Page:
Survivors of sexual assault are more likely to tell a friend about the assault than anyone else. While fewer than five percent of sexual assaults of college students are reported, two-thirds of survivors tell a friend about the incident. When a friend confides in you, you may want to help but not know what to do. You may not know how to react or what to say. You are likely to be emotionally shaken and find yourself struggling with your own feelings of anger and helplessness.
While the experience of each survivor is unique, and therefore there are no set guidelines for how to help, there are some important points to keep in mind when offering support. First and foremost, sexual assault is not about sex — it is about power and control. The perpetrator of sexual assault is exerting power and control over another human being. The survivor is in no way responsible for the assault. Implying that your friend bears some responsibility for the assault will lead to distrust in your relationship.
It is very difficult for survivors to come forward and share their story, and your reaction may impact whether or not your friend chooses to continue to share this information with others and seek further help. Here are some guidelines for supporting your friend.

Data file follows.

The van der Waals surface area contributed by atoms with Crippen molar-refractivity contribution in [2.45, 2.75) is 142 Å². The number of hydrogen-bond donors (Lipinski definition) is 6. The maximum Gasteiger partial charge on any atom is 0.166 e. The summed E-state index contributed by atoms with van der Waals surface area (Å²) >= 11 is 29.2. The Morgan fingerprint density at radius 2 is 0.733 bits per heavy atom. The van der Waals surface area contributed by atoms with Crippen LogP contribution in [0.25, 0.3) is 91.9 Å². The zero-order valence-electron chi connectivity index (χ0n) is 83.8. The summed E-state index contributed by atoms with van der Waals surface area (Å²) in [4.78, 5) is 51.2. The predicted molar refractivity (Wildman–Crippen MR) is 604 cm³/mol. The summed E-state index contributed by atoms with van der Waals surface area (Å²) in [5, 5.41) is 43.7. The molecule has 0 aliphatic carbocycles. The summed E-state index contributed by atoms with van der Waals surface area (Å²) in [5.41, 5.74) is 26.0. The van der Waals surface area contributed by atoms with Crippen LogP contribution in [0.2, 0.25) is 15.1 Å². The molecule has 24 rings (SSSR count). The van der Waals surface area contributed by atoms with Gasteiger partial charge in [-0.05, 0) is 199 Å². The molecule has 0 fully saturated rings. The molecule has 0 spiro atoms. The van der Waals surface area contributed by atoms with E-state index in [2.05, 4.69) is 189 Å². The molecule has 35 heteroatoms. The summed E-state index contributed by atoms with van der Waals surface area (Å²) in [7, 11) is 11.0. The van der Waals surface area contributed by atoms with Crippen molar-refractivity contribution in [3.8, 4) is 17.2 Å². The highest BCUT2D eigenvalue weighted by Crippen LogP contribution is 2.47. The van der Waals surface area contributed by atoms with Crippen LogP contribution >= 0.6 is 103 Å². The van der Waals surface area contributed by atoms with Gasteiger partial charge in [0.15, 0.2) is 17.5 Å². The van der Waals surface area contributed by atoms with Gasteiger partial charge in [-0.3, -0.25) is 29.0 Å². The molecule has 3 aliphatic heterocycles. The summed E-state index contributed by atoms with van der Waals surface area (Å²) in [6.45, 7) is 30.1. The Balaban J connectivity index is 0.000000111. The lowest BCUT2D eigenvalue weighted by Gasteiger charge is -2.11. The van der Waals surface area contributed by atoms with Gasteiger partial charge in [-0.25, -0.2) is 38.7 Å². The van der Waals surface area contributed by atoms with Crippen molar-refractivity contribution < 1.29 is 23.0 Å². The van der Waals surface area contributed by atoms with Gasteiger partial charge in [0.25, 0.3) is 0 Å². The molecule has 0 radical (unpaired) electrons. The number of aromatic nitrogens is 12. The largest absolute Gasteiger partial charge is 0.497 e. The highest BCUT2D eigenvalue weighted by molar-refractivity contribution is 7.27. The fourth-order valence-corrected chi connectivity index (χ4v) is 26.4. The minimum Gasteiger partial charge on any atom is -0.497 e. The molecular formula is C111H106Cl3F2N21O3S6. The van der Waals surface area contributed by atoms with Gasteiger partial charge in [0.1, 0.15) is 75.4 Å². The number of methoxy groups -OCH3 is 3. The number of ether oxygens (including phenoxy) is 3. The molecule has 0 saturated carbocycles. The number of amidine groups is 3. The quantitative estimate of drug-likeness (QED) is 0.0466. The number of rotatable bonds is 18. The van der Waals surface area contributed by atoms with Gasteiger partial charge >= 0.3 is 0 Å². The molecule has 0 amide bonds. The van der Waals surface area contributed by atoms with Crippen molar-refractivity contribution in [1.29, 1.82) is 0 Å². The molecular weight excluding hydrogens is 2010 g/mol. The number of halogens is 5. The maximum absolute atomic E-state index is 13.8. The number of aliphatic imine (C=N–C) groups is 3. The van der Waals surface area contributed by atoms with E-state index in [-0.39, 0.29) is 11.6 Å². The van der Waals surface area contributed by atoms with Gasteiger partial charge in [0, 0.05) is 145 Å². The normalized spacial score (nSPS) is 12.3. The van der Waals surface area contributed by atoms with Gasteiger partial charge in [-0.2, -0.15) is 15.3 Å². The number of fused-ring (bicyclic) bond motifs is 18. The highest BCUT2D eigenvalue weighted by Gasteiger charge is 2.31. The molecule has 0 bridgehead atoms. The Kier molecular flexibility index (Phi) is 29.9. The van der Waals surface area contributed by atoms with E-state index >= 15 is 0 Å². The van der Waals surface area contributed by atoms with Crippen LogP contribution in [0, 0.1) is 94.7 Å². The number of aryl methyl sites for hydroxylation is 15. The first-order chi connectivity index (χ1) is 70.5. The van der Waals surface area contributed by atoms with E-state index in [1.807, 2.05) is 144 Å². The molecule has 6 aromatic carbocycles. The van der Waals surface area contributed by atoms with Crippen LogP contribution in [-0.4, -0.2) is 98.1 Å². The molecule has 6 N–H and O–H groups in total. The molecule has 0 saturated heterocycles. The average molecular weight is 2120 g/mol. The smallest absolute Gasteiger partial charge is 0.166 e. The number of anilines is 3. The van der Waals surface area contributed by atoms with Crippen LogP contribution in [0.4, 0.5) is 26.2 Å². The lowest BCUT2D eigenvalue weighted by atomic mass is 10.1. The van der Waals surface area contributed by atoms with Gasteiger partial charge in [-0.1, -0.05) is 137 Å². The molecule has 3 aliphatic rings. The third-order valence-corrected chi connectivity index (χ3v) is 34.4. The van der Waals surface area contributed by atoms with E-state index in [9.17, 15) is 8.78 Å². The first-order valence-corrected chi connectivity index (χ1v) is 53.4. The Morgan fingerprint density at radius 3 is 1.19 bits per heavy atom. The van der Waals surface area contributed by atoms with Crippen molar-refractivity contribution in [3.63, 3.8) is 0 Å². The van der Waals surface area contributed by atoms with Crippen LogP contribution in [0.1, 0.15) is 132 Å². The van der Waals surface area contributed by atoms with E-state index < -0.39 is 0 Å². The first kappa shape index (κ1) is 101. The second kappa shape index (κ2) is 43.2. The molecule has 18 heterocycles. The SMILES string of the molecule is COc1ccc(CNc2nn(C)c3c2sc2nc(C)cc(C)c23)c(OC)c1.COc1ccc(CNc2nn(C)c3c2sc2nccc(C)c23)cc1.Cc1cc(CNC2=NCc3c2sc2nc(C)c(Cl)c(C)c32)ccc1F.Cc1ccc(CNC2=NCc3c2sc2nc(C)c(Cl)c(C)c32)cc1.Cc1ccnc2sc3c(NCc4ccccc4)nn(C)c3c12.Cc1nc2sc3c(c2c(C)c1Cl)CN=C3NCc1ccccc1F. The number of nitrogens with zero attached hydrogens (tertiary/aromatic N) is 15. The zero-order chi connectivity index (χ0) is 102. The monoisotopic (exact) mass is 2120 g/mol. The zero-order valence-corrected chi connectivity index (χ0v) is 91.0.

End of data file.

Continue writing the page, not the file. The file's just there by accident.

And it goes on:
- Believe your friend. Tell your friend that you believe them and you want to support them in any way that you can. Do not judge your friend, regardless of the circumstances.
- Be a good listener. If you hear your own voice more than your friend’s, you’re talking too much and not listening enough. Listen non-judgmentally to what your friend is saying and accept the experience as your friend describes it. You may want to ask questions and get details about what happened, but remember that your role is to support your friend, and it is best to allow the survivor to decide what and how much they would like to tell you about the incident.
- Validate your friend’s feelings. Be sympathetic, but do not let your own emotions get in the way of supporting your friend. It is not uncommon to feel intense anger toward the person who did this but what your friend needs right now is calm and caring support. Expressing your own emotions only adds to the emotional burden your friend is already carrying. Keep the focus off your own anger and on your friend’s emotional and physical well-being.
- Know that each experience is unique. If you’ve had other friends who experienced a sexual assault, avoid making comparisons.
- Assure your friend that it is not their fault. Self-blame is common among victims of sexual violence. It is important that, as their friend, you help the survivor understand that no matter what happened—it was not their fault.
- Do not make judgmental comments. Do not comment on what could have been done differently or make statements that imply that your friend could have avoided the assault.